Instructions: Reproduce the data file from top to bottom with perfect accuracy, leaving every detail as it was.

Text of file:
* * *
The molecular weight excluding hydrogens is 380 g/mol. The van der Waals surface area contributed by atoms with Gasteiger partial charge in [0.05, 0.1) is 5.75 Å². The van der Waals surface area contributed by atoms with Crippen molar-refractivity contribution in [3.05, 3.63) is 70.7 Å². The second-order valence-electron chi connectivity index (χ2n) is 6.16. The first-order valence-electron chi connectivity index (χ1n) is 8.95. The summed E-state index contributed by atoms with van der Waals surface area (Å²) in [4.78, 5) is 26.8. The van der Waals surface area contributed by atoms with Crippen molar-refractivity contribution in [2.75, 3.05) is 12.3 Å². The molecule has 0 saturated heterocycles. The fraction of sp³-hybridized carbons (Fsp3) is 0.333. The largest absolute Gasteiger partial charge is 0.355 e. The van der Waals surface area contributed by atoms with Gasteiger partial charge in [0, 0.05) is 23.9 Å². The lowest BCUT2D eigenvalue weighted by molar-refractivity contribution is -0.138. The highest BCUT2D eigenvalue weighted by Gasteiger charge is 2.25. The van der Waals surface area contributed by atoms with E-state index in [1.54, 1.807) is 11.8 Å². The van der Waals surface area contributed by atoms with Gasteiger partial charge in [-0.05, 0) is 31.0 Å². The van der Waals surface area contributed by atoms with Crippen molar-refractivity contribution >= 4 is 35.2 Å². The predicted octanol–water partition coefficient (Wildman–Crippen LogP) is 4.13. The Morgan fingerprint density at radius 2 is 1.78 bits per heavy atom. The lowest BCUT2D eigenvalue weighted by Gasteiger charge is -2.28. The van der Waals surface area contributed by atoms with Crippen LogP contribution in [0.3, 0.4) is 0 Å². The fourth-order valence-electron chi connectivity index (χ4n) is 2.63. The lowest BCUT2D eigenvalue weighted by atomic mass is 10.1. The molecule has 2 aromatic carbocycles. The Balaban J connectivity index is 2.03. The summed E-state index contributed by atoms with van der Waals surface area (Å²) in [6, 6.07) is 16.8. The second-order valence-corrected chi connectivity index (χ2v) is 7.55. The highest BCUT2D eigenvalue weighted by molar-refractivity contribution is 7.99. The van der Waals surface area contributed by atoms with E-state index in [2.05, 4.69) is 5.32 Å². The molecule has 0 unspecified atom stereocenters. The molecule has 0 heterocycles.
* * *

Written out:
The molecular weight excluding hydrogens is 380 g/mol. The van der Waals surface area contributed by atoms with Gasteiger partial charge in [0.05, 0.1) is 5.75 Å². The van der Waals surface area contributed by atoms with Crippen molar-refractivity contribution in [3.05, 3.63) is 70.7 Å². The second-order valence-electron chi connectivity index (χ2n) is 6.16. The first-order valence-electron chi connectivity index (χ1n) is 8.95. The summed E-state index contributed by atoms with van der Waals surface area (Å²) in [4.78, 5) is 26.8. The van der Waals surface area contributed by atoms with Crippen molar-refractivity contribution in [2.75, 3.05) is 12.3 Å². The molecule has 0 saturated heterocycles. The fraction of sp³-hybridized carbons (Fsp3) is 0.333. The largest absolute Gasteiger partial charge is 0.355 e. The van der Waals surface area contributed by atoms with Gasteiger partial charge in [0, 0.05) is 23.9 Å². The lowest BCUT2D eigenvalue weighted by molar-refractivity contribution is -0.138. The highest BCUT2D eigenvalue weighted by Gasteiger charge is 2.25. The van der Waals surface area contributed by atoms with E-state index in [1.54, 1.807) is 11.8 Å². The van der Waals surface area contributed by atoms with Gasteiger partial charge in [-0.05, 0) is 31.0 Å². The van der Waals surface area contributed by atoms with Crippen molar-refractivity contribution >= 4 is 35.2 Å². The predicted octanol–water partition coefficient (Wildman–Crippen LogP) is 4.13. The Morgan fingerprint density at radius 2 is 1.78 bits per heavy atom. The lowest BCUT2D eigenvalue weighted by Gasteiger charge is -2.28. The van der Waals surface area contributed by atoms with Crippen LogP contribution in [0.3, 0.4) is 0 Å². The fourth-order valence-electron chi connectivity index (χ4n) is 2.63. The lowest BCUT2D eigenvalue weighted by atomic mass is 10.1. The molecule has 2 aromatic carbocycles. The Balaban J connectivity index is 2.03. The summed E-state index contributed by atoms with van der Waals surface area (Å²) in [6, 6.07) is 16.8. The second-order valence-corrected chi connectivity index (χ2v) is 7.55. The highest BCUT2D eigenvalue weighted by molar-refractivity contribution is 7.99. The van der Waals surface area contributed by atoms with E-state index in [2.05, 4.69) is 5.32 Å². The molecule has 0 unspecified atom stereocenters. The molecule has 0 heterocycles.